New survey data indicates a slight majority of American voters have made up their mind that they can never cast their ballot for Republican nominee Donald Trump. The data reinforces claims that the Trump campaign has hit a ceiling in support.
On Aug. 8, new polling from Bloomberg indicated that 51 percent of respondents say they could never vote for Trump, while only 44 percent can say the same about Democratic nominee Hillary Clinton, Bloomberg Politics reports.
Those results signal that voters feel a greater animosity toward Trump than they do towards his general election opponent. Making matters worse for the business mogul is that his base is less keen on him than Clinton's followers are about her.
Among respondents who support Trump, only 55 percent said they were enthusiastic for their candidate. In comparison, 62 percent of Clinton supporters voiced enthusiasm for her potential presidency.
The data also indicates that Trump’s supporters are more against Clinton than they are for him. Of Clinton supporters, 56 percent said they were voting for her because they were enthusiastic about her, whereas an equal 56 percent of Trump supporters said that they were casting a ballot for the real estate developer because they wanted to stop Clinton.
Trump has been consistently behind in the polls since the beginning of August. Aggregating the last 12 presidential polls dating back to July 31, Real Clear Politics found that Clinton currently leads Trump by an average 7.7 percentage points.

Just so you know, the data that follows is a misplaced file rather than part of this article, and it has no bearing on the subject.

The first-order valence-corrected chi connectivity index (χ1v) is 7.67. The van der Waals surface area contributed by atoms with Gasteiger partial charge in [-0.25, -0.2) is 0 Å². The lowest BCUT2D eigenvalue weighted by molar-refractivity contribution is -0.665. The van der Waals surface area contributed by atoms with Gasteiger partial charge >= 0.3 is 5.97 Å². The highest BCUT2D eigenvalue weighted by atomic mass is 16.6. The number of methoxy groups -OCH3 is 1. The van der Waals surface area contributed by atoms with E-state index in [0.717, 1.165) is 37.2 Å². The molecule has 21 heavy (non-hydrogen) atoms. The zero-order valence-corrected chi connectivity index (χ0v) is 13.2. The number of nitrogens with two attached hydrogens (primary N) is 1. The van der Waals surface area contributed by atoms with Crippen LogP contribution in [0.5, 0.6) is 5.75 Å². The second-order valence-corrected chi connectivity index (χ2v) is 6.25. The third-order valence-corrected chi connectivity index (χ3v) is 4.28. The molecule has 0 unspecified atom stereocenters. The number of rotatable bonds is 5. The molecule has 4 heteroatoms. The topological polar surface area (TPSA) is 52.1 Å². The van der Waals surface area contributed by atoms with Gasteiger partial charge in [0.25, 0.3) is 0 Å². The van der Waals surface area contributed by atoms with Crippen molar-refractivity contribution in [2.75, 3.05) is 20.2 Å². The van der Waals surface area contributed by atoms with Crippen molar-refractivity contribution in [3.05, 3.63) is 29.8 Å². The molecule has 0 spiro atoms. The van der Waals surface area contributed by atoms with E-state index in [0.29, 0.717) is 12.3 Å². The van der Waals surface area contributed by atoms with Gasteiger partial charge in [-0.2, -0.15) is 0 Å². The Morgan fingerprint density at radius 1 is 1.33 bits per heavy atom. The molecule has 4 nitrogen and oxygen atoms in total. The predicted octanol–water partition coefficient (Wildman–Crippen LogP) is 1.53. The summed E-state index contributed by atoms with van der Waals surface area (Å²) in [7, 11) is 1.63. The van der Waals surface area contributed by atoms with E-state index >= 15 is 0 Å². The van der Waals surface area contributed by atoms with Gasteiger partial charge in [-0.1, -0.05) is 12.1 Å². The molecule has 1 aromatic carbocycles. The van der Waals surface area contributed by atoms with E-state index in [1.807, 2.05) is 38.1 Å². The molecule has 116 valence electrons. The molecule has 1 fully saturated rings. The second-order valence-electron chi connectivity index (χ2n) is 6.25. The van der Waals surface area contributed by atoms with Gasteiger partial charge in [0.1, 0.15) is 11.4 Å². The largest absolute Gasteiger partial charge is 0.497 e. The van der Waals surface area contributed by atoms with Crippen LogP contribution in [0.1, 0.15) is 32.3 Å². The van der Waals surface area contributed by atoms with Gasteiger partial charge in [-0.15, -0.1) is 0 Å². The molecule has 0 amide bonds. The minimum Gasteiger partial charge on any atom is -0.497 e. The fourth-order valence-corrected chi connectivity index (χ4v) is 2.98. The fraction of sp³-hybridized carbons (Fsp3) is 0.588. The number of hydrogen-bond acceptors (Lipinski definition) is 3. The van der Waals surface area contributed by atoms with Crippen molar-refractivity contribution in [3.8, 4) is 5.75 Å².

Part of the GOP nominee’s difficulty in closing the gap is that he appears to have a ceiling in his support. Real Clear Politics found that on average, he has polled at 40.3 percent support.
The poll where he garnered the highest amount of support since July 31 was the recent Bloomberg survey, where he scored 44 percent.
While Clinton has hit numbers as high as 51 percent support since July 31, Trump appears to not be able to rise above the low 40 percent, suggesting he has hit his maximum in how far he can grow his base.
This is why the 51 percent of Bloomberg respondents who say they can never support Trump seems like an important number. While Clinton’s support has fluctuated in the polls, she appears to have a higher ceiling than Trump.
Party conventions are where presidential nominees have historically made the play to expand their appeal and grow their base. This backfired for Trump at the Republican National Convention in Cleveland in July.
Gallup found that only 36 percent of national adults were more likely to vote for Trump after watching or hearing about the RNC, while 51 percent said they were less likely to vote for him. Trump has already wasted his best opportunity to grow his base of support. If he is to overtake Clinton at the polls, he will likely need to change how he is campaigning.